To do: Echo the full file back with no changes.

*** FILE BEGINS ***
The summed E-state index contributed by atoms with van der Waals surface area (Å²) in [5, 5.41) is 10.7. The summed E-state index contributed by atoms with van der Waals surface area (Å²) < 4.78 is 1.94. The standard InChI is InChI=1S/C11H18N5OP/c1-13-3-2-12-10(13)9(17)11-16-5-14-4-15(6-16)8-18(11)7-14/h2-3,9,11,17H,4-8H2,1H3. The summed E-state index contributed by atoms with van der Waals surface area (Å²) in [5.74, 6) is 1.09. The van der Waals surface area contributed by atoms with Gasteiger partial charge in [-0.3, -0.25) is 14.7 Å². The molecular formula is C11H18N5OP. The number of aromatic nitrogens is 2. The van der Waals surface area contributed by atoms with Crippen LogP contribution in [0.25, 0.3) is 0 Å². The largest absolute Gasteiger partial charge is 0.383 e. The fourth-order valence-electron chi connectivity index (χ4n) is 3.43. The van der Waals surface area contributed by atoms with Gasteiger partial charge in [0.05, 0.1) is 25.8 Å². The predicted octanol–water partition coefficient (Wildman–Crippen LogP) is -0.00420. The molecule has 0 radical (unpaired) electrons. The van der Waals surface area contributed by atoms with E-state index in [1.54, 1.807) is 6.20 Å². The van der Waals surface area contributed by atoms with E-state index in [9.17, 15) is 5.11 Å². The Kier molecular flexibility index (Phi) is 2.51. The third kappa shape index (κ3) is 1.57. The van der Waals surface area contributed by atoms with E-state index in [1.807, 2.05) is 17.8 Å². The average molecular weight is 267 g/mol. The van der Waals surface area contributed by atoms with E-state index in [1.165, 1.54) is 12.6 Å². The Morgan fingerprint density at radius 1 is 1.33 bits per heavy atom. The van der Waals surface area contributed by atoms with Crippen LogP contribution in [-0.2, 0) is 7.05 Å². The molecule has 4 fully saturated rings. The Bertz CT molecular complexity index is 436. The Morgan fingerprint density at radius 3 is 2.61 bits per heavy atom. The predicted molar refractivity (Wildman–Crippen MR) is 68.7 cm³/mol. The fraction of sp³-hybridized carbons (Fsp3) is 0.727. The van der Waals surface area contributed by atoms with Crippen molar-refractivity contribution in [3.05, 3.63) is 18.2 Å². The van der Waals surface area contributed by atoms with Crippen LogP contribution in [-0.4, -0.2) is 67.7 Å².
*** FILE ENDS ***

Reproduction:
The summed E-state index contributed by atoms with van der Waals surface area (Å²) in [5, 5.41) is 10.7. The summed E-state index contributed by atoms with van der Waals surface area (Å²) < 4.78 is 1.94. The standard InChI is InChI=1S/C11H18N5OP/c1-13-3-2-12-10(13)9(17)11-16-5-14-4-15(6-16)8-18(11)7-14/h2-3,9,11,17H,4-8H2,1H3. The summed E-state index contributed by atoms with van der Waals surface area (Å²) in [5.74, 6) is 1.09. The van der Waals surface area contributed by atoms with Gasteiger partial charge in [-0.3, -0.25) is 14.7 Å². The molecular formula is C11H18N5OP. The number of aromatic nitrogens is 2. The van der Waals surface area contributed by atoms with Crippen LogP contribution in [0.25, 0.3) is 0 Å². The largest absolute Gasteiger partial charge is 0.383 e. The fourth-order valence-electron chi connectivity index (χ4n) is 3.43. The van der Waals surface area contributed by atoms with Gasteiger partial charge in [0.05, 0.1) is 25.8 Å². The predicted octanol–water partition coefficient (Wildman–Crippen LogP) is -0.00420. The molecule has 0 radical (unpaired) electrons. The van der Waals surface area contributed by atoms with E-state index in [1.54, 1.807) is 6.20 Å². The van der Waals surface area contributed by atoms with E-state index in [9.17, 15) is 5.11 Å². The Kier molecular flexibility index (Phi) is 2.51. The third kappa shape index (κ3) is 1.57. The van der Waals surface area contributed by atoms with E-state index in [1.807, 2.05) is 17.8 Å². The average molecular weight is 267 g/mol. The van der Waals surface area contributed by atoms with E-state index in [1.165, 1.54) is 12.6 Å². The Morgan fingerprint density at radius 1 is 1.33 bits per heavy atom. The van der Waals surface area contributed by atoms with Crippen LogP contribution in [-0.2, 0) is 7.05 Å². The molecule has 4 fully saturated rings. The Bertz CT molecular complexity index is 436. The Morgan fingerprint density at radius 3 is 2.61 bits per heavy atom. The predicted molar refractivity (Wildman–Crippen MR) is 68.7 cm³/mol. The fraction of sp³-hybridized carbons (Fsp3) is 0.727. The van der Waals surface area contributed by atoms with Crippen molar-refractivity contribution in [3.05, 3.63) is 18.2 Å². The van der Waals surface area contributed by atoms with Crippen LogP contribution in [-0.4, -0.2) is 67.7 Å².